4 comments

  1. I usually don’t like how these images are mixed together. I prefer to see comparisons as separate, complete, images.

    But this one works, really, really well!

  2. The old Union Station headhouse was built in 1895 and demolished in 1931. The very first Santa for the first Eatons Santa Claus parade in 1905 descended from the tower before boarding his “sleigh” for the store on Queen Street. Presumably he had come by train from Eatons big new store in Winnipeg.

    The lot in the right foreground at the corner of Lower Simcoe became the turning loop for the Yonge streetcars until 1954 when the subway opened.

    Canadian National Railways then built their Telecommunications building on the site. This was one of the first office buildings in the city to be air conditioned because it was filled with early computer equipment that was very temperature sensitive. I believe that the building now houses routers and other equipment for Toronto’s internet infrastructure.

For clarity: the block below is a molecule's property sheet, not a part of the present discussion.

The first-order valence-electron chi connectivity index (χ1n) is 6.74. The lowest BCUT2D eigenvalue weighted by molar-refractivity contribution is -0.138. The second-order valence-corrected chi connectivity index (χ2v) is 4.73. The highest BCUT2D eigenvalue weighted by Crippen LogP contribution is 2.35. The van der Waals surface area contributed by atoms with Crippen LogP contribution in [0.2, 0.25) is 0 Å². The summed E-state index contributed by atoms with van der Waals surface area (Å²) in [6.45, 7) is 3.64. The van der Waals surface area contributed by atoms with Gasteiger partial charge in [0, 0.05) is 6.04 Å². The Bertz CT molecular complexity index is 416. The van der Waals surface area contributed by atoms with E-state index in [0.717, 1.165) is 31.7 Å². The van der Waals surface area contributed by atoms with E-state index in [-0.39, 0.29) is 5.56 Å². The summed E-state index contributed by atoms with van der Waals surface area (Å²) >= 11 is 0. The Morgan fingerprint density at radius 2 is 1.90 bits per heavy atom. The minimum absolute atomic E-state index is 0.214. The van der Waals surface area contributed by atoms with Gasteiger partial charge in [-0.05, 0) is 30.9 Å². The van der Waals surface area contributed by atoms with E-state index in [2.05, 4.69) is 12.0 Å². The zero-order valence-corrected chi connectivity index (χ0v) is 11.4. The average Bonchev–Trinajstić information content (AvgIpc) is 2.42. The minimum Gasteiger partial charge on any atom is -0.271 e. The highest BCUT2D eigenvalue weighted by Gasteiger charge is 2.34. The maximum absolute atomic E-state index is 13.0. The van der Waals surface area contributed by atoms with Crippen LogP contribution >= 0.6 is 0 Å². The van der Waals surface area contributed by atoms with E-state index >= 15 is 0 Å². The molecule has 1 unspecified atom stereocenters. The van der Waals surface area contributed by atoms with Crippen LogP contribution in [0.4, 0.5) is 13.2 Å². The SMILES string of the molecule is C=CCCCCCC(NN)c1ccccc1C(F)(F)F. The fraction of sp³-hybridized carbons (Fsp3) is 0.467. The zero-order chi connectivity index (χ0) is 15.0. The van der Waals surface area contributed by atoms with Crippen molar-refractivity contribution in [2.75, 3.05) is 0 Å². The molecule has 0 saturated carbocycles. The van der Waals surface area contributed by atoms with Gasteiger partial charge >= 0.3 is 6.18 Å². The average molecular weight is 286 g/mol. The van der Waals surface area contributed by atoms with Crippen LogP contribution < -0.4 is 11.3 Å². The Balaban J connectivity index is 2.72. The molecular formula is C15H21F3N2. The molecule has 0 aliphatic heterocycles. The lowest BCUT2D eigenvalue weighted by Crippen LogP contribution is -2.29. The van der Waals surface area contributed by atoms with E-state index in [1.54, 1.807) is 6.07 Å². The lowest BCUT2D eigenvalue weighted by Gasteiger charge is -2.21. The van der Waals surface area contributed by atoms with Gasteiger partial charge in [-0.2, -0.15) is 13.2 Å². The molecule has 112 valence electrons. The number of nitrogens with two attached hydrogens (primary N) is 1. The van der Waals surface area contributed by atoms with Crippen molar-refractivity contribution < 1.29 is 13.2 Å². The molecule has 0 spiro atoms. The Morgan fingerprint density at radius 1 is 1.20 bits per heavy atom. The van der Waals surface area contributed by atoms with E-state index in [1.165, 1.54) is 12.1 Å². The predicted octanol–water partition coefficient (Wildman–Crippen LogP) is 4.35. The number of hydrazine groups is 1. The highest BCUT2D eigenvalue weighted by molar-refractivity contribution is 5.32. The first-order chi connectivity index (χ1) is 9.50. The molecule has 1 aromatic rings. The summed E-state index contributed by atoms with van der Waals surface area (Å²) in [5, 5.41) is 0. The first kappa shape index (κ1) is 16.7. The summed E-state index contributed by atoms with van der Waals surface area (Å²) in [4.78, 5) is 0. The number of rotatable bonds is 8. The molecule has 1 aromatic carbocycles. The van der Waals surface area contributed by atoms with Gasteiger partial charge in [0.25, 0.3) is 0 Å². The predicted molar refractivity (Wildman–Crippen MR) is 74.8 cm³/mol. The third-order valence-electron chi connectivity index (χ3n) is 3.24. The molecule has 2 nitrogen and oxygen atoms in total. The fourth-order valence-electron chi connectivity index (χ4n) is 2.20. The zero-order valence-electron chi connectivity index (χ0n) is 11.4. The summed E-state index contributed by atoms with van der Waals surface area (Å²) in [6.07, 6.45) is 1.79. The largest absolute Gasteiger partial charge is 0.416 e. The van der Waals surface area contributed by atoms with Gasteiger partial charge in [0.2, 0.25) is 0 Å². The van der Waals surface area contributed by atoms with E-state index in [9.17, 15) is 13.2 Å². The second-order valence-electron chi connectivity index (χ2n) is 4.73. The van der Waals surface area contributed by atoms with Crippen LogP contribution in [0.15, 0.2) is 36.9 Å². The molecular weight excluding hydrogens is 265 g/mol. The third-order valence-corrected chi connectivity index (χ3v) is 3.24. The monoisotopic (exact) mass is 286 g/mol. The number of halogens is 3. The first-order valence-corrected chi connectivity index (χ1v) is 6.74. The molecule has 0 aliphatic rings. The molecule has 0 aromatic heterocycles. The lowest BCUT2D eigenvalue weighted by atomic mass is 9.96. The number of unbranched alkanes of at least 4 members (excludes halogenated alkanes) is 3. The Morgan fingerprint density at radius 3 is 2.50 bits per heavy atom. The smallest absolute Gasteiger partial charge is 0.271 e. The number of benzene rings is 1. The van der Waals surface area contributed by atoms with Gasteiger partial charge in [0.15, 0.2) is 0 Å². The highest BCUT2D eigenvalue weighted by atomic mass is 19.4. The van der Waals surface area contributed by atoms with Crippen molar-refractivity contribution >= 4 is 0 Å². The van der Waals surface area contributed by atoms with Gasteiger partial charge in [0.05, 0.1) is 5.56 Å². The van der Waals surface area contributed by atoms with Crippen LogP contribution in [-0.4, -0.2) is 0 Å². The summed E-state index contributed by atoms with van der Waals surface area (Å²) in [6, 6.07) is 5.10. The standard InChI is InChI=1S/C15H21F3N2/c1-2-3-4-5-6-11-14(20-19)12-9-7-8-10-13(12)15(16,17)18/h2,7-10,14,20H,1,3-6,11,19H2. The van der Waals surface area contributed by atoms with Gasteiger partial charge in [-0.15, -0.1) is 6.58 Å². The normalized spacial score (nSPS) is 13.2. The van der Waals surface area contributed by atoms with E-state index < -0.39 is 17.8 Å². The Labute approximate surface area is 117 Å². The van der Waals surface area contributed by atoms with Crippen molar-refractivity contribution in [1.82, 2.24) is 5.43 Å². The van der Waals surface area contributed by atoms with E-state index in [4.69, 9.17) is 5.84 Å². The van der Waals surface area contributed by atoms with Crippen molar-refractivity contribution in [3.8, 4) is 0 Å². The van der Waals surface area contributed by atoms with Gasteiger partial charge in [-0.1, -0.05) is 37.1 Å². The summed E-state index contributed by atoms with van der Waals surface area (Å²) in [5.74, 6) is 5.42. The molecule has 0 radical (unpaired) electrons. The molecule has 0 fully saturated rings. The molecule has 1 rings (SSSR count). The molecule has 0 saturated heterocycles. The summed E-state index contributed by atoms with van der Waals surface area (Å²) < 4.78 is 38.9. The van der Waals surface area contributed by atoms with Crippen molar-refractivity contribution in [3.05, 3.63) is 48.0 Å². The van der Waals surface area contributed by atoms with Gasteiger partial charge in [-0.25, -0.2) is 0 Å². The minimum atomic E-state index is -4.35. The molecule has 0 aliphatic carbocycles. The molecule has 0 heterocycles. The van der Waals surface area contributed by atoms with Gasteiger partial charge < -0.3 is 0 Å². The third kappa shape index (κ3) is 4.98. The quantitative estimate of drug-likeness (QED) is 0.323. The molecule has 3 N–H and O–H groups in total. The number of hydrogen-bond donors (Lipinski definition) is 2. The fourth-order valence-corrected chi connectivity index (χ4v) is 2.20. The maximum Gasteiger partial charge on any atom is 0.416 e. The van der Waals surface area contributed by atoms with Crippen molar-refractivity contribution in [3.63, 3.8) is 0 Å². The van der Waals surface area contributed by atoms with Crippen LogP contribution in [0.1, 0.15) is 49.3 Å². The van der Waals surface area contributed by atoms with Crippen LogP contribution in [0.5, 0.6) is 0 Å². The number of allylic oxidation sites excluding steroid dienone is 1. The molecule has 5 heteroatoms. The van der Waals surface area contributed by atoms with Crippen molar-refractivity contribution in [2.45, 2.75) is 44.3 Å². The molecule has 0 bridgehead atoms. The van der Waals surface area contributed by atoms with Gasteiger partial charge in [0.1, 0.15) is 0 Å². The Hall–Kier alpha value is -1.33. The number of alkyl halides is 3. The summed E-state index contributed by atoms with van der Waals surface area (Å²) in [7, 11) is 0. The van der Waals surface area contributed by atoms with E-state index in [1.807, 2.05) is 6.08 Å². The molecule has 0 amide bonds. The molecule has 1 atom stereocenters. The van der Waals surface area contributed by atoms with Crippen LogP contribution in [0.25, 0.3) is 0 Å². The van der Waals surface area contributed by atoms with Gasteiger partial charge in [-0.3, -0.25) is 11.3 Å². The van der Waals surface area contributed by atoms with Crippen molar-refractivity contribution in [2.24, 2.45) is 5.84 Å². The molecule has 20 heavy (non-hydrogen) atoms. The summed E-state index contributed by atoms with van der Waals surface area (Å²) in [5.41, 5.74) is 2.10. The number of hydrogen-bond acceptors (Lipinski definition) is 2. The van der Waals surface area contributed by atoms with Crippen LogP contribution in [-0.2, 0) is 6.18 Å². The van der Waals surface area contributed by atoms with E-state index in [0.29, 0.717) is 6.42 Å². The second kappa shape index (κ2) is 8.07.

3. I really like this one as well. It demonstrates that many landmark buildings, though demolished, still capture our interest and are still relevant in contemporary Toronto.

    Perhaps some can be rebuilt one day as is done in European cities. I’m not thinking of the old Union Station specifically, but we’ve certainly demolished many architectural achievements of previous generations of Torontonians.

  4. Vic – I have had a few requests to include the comparison shot of my mixes. I will certainly try to include them in my posts.
    A.R. I think it would be great to bring back some of the buildings or build new ones with a historical twist. It’s not like we don’t know what they look like. That’s an idea I would love to see turned into a reality.

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